things dermatologists don’t put on their faces
Things you should never put on your face
And as Joel Schlesinger, MD, a board-certified dermatologist and contributor to RealSelf, says: “I would not recommend using a loofah or a loofah. All this leads to the transfer of bacteria. A loofah fuses with unclean areas of the body and then sits and allows bacteria to multiply in the nooks and crannies of the sponge. Like kitchen sponges, this common sanitizing tool should be discarded. What do I use instead? your hands and a gentle cleanser.”
- exfoliating brush
“I keep exfoliating brushes away from my face,” says Nava Greenfield, MD, a dermatologist at Schweiger Dermatology Group in New York. The skin naturally exfoliates, so there is no need for harsh devices, but they can cause damage, irritation to the skin, and in severe cases lead to scarring.”
- Compound perfumes
“Combined fragrances are made up of harmful chemicals, such as petrolatum, benzene derivatives, aldehydes, and toluene, which are associated with allergic reactions and can cause redness in the areas where they are placed,” says Dr. Dendy Engelman, a dermatologist at Manhattan Hospital for Dermatology and Plastic Surgery. In which. Look for terms such as perfume, linalool, limonene, eugenol, citronellol, geraniol, and cinnamal, which indicates that the product contains fragrance.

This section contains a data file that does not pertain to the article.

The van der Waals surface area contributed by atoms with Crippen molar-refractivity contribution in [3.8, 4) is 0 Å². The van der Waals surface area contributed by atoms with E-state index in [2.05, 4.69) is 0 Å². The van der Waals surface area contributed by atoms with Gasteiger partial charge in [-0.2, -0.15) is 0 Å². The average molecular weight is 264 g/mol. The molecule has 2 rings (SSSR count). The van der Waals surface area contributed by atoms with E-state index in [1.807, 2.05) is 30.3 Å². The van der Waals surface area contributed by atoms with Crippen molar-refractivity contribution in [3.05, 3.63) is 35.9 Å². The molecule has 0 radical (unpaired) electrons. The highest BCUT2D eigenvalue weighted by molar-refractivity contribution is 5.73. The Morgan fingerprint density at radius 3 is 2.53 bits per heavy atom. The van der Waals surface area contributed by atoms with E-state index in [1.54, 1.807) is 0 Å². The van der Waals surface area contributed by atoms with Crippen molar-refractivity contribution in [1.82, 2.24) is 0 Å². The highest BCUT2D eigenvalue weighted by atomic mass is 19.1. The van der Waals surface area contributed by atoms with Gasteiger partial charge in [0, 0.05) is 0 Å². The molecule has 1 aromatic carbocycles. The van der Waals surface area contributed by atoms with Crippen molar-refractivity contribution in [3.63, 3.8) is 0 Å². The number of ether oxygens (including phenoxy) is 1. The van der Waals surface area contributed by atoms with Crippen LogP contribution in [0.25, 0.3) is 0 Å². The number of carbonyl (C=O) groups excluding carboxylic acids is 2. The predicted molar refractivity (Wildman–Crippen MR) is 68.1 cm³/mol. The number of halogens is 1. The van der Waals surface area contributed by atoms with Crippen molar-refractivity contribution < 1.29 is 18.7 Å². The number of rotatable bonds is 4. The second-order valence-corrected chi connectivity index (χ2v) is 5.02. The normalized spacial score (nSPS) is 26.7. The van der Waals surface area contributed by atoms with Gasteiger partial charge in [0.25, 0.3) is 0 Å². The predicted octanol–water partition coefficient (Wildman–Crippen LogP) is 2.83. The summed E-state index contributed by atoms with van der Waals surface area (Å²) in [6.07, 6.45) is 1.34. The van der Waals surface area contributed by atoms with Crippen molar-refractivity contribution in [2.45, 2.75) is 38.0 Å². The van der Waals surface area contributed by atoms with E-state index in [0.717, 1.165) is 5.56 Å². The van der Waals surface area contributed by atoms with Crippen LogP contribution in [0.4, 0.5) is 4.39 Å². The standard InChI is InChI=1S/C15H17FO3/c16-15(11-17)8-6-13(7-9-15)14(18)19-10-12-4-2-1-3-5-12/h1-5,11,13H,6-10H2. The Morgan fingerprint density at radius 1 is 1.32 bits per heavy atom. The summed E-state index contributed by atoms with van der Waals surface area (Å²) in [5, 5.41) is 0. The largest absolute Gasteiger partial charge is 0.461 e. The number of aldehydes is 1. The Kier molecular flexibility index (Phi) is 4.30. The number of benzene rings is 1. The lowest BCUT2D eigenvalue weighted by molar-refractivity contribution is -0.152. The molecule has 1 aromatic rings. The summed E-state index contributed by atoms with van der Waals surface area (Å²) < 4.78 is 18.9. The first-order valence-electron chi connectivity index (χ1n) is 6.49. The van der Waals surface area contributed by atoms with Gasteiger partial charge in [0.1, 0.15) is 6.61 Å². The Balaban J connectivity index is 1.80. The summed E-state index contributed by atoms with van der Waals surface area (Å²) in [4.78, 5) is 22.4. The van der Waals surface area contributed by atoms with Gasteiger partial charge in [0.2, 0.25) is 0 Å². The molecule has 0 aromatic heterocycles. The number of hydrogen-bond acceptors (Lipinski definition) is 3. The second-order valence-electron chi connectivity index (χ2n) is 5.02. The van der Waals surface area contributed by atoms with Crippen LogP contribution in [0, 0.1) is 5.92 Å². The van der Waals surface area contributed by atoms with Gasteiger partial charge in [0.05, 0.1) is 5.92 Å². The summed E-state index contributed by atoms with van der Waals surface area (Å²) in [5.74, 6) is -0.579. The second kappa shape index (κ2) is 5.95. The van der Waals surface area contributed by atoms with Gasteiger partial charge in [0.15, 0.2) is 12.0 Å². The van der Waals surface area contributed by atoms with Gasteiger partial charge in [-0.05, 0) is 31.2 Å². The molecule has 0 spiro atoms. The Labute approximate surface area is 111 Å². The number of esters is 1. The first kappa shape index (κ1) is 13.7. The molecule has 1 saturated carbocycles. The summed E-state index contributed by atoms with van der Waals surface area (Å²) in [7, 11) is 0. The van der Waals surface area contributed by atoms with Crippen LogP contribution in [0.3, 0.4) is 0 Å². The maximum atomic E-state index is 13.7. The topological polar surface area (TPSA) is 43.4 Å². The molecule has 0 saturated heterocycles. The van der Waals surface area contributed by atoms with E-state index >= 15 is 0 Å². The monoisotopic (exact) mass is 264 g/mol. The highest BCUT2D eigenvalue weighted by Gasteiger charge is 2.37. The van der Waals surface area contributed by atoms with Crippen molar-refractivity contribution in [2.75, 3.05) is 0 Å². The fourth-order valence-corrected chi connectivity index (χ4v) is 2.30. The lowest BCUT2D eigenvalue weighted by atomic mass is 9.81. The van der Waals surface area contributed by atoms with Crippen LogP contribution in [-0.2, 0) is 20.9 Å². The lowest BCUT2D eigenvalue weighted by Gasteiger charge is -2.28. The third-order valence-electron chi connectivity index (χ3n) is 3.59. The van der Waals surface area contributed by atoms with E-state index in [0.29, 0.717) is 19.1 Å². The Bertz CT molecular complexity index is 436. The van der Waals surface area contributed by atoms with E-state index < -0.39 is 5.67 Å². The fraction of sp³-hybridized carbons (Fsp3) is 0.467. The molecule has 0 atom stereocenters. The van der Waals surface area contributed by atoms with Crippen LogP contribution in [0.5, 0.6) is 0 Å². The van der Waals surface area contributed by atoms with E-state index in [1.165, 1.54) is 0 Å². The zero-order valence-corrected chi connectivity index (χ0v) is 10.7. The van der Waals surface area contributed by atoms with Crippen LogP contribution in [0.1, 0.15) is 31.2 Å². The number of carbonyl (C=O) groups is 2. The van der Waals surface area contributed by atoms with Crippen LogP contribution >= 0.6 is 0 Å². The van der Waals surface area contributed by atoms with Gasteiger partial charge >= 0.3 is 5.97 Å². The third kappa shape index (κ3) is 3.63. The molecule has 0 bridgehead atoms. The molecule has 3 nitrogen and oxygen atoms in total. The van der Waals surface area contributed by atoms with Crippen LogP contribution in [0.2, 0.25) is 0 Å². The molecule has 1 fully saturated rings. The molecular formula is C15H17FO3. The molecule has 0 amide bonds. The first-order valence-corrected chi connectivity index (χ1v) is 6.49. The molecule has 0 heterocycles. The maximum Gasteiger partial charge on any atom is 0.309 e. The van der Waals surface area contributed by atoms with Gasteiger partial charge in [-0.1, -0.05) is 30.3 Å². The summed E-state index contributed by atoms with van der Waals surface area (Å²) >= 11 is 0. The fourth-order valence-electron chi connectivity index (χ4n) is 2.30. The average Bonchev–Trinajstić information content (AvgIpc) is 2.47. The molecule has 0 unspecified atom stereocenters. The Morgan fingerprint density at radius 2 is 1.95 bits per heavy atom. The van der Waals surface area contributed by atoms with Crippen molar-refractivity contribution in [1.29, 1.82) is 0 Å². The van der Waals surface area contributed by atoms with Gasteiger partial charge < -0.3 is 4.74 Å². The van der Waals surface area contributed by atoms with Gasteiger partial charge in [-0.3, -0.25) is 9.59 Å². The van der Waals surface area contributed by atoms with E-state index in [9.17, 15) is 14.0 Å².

- silicone ignition
“Stay away from silicone primers, which clog pores and block the flow of oxygen,” says Debra Jaliman, MD, a board-certified dermatologist in New York City. If your skin is prone to acne, they also trap blemish-causing bacteria. Ingredients to avoid include cyclopentasiloxane, cyclohexasiloxane, dimethicone, phenylethylamine, and trimethicone.”
- abrasive facial cleansers
“I would never use an abrasive or exfoliating material, such as a crushed walnut preparation or a rough skin cleanser, and this could cause infections, abrasions, post-inflammatory discolorations, or dilation of blood vessels—especially with sensitive skin like mine” – Dr. Patricia Wexler.
- hot wax
“When it comes to hair removal, I would choose laser, plucking, or threading rather than waxing,” says Dr. Jennifer MacGregor, MD, a dermatologist at Union Square Dermatology and Laser. The hot wax sticks to the skin and pulls a layer of skin along with the hair. If you use retinoids or scrubs regularly, they can cause you to pimple, burn, scab or scar..that hurts!”.
- Alcohol-based astringent
“I have dry skin, so any alcohol-based formula makes my skin extra dry,” says Francesca Fusco, MD, a dermatologist at Wexler Dermatology. If I need a facial cleanser, I’ll go for witch hazel, which contains tannin, a type of polyphenol, which makes it a natural astringent to reduce oil and inflammation and calm irritation.”